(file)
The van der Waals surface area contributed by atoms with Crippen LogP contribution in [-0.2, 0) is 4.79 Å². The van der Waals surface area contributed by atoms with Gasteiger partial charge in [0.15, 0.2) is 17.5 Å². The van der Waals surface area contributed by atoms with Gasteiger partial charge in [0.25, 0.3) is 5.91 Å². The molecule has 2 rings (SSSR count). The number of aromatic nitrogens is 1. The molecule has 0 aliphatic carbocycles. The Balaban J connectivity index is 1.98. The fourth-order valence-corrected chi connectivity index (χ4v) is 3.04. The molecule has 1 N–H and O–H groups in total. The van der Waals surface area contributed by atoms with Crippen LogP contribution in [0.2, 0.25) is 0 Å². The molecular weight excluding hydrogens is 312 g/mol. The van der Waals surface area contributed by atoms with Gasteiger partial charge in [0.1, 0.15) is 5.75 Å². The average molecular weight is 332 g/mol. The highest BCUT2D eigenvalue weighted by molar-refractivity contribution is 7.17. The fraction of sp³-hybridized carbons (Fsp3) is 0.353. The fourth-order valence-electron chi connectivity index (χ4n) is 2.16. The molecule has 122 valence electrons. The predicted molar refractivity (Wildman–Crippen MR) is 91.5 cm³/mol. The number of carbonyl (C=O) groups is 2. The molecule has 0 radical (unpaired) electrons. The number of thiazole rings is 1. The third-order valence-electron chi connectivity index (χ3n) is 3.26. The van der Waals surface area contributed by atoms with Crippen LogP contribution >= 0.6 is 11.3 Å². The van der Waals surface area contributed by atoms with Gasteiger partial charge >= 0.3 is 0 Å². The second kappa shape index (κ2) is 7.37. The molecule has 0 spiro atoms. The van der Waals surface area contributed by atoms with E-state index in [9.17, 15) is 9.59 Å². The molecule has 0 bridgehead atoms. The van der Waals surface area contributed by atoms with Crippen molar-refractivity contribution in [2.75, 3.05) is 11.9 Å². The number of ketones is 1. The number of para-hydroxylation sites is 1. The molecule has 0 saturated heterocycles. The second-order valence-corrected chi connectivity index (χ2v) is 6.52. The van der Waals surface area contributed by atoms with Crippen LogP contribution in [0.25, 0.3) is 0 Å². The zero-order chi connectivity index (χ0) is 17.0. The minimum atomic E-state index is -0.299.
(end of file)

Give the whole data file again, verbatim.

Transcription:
The van der Waals surface area contributed by atoms with Crippen LogP contribution in [-0.2, 0) is 4.79 Å². The van der Waals surface area contributed by atoms with Gasteiger partial charge in [0.15, 0.2) is 17.5 Å². The van der Waals surface area contributed by atoms with Gasteiger partial charge in [0.25, 0.3) is 5.91 Å². The molecule has 2 rings (SSSR count). The number of aromatic nitrogens is 1. The molecule has 0 aliphatic carbocycles. The Balaban J connectivity index is 1.98. The fourth-order valence-corrected chi connectivity index (χ4v) is 3.04. The molecule has 1 N–H and O–H groups in total. The van der Waals surface area contributed by atoms with Crippen LogP contribution in [0.2, 0.25) is 0 Å². The molecular weight excluding hydrogens is 312 g/mol. The van der Waals surface area contributed by atoms with Gasteiger partial charge in [0.1, 0.15) is 5.75 Å². The average molecular weight is 332 g/mol. The highest BCUT2D eigenvalue weighted by molar-refractivity contribution is 7.17. The fraction of sp³-hybridized carbons (Fsp3) is 0.353. The fourth-order valence-electron chi connectivity index (χ4n) is 2.16. The molecule has 122 valence electrons. The predicted molar refractivity (Wildman–Crippen MR) is 91.5 cm³/mol. The number of carbonyl (C=O) groups is 2. The molecule has 0 radical (unpaired) electrons. The number of thiazole rings is 1. The third-order valence-electron chi connectivity index (χ3n) is 3.26. The van der Waals surface area contributed by atoms with Crippen LogP contribution >= 0.6 is 11.3 Å². The van der Waals surface area contributed by atoms with Gasteiger partial charge >= 0.3 is 0 Å². The second kappa shape index (κ2) is 7.37. The molecule has 0 spiro atoms. The van der Waals surface area contributed by atoms with E-state index in [9.17, 15) is 9.59 Å². The molecule has 0 bridgehead atoms. The van der Waals surface area contributed by atoms with Crippen molar-refractivity contribution in [2.75, 3.05) is 11.9 Å². The number of ketones is 1. The number of para-hydroxylation sites is 1. The molecule has 0 saturated heterocycles. The second-order valence-corrected chi connectivity index (χ2v) is 6.52. The van der Waals surface area contributed by atoms with Crippen LogP contribution in [0.25, 0.3) is 0 Å². The zero-order chi connectivity index (χ0) is 17.0. The minimum atomic E-state index is -0.299.